Each of these facilities has a wastewater discharge permit issued by the Washington State Department of Ecology or the EPA. This permit program is known as the National Pollutant Discharge Elimination System (NPDES) program.
The City of Spokane Wastewater Treatment Plant is required to sample its influent, effluent, and biosolids for PCBs as a part of its NPDES permit. The Washington State Department of Ecology requires that Liberty Lake sample for PCBs twice during the current five-year permit cycle. The other facilities are not currently required to conduct routine PCB analysis of their effluent.
Kaiser Trentwood conducts effluent analysis and follow-up monitoring of its discharge to the river. In recent years, Kaiser has taken major steps to reduce PCB concentrations in its wastewater. The company is investigating potential sources within its facility, is cleaning or replacing pipes that show contamination, and has removed contaminated sediment from its wastewater lagoon. The company is cooperating with Ecology to complete investigation of the facility under administrative orders. The company continues to monitor its effluent discharge, though sampling conducted over the years shows that trace PCBs are still present.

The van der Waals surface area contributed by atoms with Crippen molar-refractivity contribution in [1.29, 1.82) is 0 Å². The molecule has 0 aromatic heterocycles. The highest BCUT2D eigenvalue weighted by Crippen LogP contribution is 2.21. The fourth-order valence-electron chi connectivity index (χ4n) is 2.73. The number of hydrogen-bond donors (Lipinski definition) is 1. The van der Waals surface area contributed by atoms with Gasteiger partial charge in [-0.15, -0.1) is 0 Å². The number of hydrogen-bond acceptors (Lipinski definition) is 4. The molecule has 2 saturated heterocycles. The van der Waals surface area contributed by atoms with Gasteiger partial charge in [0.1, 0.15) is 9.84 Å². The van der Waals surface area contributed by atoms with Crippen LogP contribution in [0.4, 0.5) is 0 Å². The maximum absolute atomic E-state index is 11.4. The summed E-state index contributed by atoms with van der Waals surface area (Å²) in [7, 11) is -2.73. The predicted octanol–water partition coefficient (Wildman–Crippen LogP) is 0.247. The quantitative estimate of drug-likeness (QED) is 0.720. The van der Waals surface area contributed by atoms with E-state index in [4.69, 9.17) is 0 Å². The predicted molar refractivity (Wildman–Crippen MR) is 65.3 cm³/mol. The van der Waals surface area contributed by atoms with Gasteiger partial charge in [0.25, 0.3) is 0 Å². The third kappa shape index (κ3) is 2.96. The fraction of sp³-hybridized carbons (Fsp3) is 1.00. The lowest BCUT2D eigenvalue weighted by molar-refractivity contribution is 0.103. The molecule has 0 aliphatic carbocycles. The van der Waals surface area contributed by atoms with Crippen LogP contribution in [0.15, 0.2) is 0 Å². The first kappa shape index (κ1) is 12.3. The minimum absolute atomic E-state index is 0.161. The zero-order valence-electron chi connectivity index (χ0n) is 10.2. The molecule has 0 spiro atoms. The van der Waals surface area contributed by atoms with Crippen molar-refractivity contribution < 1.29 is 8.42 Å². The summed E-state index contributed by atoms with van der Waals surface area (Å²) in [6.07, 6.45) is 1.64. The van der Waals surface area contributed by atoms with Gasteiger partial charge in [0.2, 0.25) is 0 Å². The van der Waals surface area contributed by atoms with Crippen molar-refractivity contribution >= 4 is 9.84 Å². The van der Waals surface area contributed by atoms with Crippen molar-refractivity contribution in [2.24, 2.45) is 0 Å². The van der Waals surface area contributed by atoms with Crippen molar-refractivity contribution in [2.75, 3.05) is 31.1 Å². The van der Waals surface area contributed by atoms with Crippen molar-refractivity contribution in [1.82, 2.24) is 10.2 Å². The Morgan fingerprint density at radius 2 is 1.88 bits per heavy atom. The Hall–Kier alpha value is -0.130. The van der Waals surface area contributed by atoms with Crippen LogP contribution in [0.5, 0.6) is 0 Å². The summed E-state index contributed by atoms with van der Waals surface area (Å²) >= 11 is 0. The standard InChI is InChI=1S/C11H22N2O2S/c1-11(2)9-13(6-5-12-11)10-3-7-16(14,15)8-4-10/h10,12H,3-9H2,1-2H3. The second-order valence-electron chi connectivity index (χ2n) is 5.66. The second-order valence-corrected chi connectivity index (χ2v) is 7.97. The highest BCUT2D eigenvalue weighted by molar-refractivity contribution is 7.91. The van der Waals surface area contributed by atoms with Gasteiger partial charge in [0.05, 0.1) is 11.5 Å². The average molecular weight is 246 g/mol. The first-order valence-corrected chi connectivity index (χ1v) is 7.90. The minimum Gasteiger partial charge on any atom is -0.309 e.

Kaiser also has been monitoring groundwater at the facility to determine whether or not any contaminated groundwater is reaching the Spokane River. Ecology’s Toxics Cleanup Program is overseeing this investigation, with cleanup actions to be determined following conclusion of the facility investigation work.
Other industries that are required to gain coverage under these permits include boatyards, construction sites, transportation facilities, manufacturing facilities, and sand and gravel mines. Many of these types of industries discharge stormwater to the Spokane River and/or local stormwater systems.
- Individual Water Quality Discharge Permits (Department of Ecology) link:
- General Water Quality Discharge Permits (Department of Ecology) link:
This project is supported by funds from the Washington State Department of Ecology.